When I refer to Extreme Usability, I mean making a great design even better, so that healthcare technology becomes a tool to attract, engage and retain staff while maximizing reimbursement. The general use of technology is seamlessly ingrained in our daily existence; using the EHR should be no different. Mobile apps have changed almost every aspect of our life, from how we bank and shop, to how we socialize and manage our health. This widespread adoption can be attributed to ease of use and convenience. At Netsmart, we believe it is not enough for us to compare the usability and intuitiveness of our solutions with other EHRs. We need to compare our solutions with all the technology providers uses in their professional and personal lives. This means we need to make the process of writing a progress note, for example, as easy as buying something on Amazon.

Technology with user experience at the forefront

Healthcare technology platforms should be solid, scalable, easy-to-use and connected to the rest of healthcare. We fundamentally believe you won’t be successful in your worlds unless you digitize your entire enterprise. Functionality should incorporate interoperability to connect outside of your four walls, virtual care, including integrated telehealth mobility for field-based teams, workforce management including electronic visit verification (EVV), route optimization, a secure texting and capacity planning solution, mobile dispatch, consumer and family engagement and analytics.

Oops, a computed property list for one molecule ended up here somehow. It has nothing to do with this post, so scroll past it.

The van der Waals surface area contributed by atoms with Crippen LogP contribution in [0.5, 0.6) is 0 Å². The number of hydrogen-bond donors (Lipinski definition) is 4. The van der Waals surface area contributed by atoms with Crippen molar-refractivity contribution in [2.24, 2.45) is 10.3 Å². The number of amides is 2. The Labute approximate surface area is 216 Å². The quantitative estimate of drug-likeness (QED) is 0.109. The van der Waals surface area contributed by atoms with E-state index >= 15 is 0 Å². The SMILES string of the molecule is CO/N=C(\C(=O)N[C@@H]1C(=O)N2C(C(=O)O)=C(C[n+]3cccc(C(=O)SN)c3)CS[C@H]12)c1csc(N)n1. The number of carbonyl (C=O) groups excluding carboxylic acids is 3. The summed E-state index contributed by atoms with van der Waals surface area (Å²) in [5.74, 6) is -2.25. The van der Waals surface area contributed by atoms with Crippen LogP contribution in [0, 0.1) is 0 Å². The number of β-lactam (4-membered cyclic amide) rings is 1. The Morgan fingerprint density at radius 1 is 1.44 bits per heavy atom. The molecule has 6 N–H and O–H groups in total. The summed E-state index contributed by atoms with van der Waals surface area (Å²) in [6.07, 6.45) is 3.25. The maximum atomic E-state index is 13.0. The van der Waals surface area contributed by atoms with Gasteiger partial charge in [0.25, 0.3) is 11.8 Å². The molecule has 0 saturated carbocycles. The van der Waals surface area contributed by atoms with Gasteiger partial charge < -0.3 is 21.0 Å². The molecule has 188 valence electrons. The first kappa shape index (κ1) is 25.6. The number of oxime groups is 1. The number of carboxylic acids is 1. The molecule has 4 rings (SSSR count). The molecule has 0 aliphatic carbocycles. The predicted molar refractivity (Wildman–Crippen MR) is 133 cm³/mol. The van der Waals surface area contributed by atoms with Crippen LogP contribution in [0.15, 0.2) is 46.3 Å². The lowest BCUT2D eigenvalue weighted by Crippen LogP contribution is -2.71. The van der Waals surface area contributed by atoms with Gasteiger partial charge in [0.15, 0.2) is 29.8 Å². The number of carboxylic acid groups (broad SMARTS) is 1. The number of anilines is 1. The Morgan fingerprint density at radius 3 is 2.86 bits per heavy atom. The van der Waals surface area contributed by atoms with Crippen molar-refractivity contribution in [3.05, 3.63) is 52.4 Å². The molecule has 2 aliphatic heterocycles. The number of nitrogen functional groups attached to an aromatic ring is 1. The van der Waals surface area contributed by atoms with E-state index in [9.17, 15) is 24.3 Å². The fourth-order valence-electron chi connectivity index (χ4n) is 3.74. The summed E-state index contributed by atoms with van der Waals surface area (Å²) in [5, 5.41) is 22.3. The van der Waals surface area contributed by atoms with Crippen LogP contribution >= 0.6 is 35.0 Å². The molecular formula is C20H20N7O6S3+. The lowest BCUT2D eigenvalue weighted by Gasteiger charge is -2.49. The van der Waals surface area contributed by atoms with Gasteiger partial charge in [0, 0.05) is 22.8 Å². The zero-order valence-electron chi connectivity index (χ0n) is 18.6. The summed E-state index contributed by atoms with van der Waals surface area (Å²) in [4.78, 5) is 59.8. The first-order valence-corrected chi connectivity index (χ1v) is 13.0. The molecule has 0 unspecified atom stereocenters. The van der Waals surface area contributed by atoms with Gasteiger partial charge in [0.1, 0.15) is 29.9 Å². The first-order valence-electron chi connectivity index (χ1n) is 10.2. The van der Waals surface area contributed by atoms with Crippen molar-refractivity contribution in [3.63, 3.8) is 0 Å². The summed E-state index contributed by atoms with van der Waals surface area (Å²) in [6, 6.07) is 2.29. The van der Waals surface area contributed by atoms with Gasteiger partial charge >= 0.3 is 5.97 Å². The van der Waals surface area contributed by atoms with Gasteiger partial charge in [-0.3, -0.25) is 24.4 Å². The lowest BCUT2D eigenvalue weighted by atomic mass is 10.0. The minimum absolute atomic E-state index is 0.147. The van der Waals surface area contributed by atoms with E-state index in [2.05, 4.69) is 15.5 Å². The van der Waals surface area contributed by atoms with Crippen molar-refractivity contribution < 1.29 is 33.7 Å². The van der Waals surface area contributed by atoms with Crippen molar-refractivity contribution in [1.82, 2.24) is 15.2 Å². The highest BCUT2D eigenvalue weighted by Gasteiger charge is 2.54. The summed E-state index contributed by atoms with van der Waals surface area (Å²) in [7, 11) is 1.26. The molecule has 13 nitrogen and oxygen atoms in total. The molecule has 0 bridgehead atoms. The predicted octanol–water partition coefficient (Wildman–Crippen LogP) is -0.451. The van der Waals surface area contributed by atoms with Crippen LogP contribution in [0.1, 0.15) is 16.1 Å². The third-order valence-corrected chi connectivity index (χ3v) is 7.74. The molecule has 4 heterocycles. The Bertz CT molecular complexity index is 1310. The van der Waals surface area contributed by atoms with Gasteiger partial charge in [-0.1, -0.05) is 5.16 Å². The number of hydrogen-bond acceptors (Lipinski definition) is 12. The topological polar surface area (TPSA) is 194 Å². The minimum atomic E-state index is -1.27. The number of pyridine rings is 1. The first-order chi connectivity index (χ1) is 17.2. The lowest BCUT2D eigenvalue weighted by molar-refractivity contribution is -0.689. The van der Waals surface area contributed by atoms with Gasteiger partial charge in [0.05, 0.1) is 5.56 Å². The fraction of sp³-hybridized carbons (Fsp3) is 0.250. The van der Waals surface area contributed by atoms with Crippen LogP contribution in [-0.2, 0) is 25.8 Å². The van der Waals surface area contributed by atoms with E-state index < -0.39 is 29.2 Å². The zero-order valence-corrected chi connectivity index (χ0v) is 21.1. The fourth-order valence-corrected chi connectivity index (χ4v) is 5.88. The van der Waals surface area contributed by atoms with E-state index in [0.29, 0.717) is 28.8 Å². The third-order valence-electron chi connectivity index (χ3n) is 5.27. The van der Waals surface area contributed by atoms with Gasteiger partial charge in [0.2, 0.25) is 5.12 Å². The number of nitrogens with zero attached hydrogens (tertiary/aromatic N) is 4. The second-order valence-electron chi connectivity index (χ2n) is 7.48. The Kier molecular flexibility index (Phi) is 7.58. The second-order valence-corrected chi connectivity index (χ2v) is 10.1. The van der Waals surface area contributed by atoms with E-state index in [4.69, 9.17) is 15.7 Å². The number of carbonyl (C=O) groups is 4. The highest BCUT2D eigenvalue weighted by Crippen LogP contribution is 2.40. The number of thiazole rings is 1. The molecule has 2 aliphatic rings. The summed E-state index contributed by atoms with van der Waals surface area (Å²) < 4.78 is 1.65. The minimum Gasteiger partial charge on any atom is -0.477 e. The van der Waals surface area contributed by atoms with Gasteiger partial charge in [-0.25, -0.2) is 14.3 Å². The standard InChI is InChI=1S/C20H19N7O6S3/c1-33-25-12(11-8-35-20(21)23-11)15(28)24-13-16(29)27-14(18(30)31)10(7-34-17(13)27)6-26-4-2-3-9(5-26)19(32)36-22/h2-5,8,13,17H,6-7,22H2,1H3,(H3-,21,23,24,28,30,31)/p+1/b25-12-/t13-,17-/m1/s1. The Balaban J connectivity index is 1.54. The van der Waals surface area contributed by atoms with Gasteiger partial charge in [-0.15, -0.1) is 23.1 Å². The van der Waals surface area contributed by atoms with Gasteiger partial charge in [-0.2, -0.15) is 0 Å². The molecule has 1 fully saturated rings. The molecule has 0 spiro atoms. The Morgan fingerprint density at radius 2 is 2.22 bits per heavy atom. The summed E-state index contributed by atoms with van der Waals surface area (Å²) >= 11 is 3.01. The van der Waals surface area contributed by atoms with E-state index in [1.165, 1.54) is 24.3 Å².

To fully benefit from new technology, you will need a partner whose guiding principles focus on an intuitive user experience, that drives performance, scale and reliability, and puts providing care at the forefront of their solutions.

I have worked at Netsmart for eight years. One of many things I value most about our organization is that we recruit providers, clinicians, nurses, doctors, clinical directors, case managers and individuals from the human services industry to help augment our IT teams. Organizations want to know they are getting technology solutions designed by providers and clinicians for providers and clinicians.

Just as we saw an overwhelming acceptance of and increase in telehealth visits during the pandemic, today we are seeing greater acceptance and use of artificial intelligence (AI) in mental health. Providers and technology partners understand there will always be a need for human-to-human connection. AI's role in this space is to support humans, not replace them.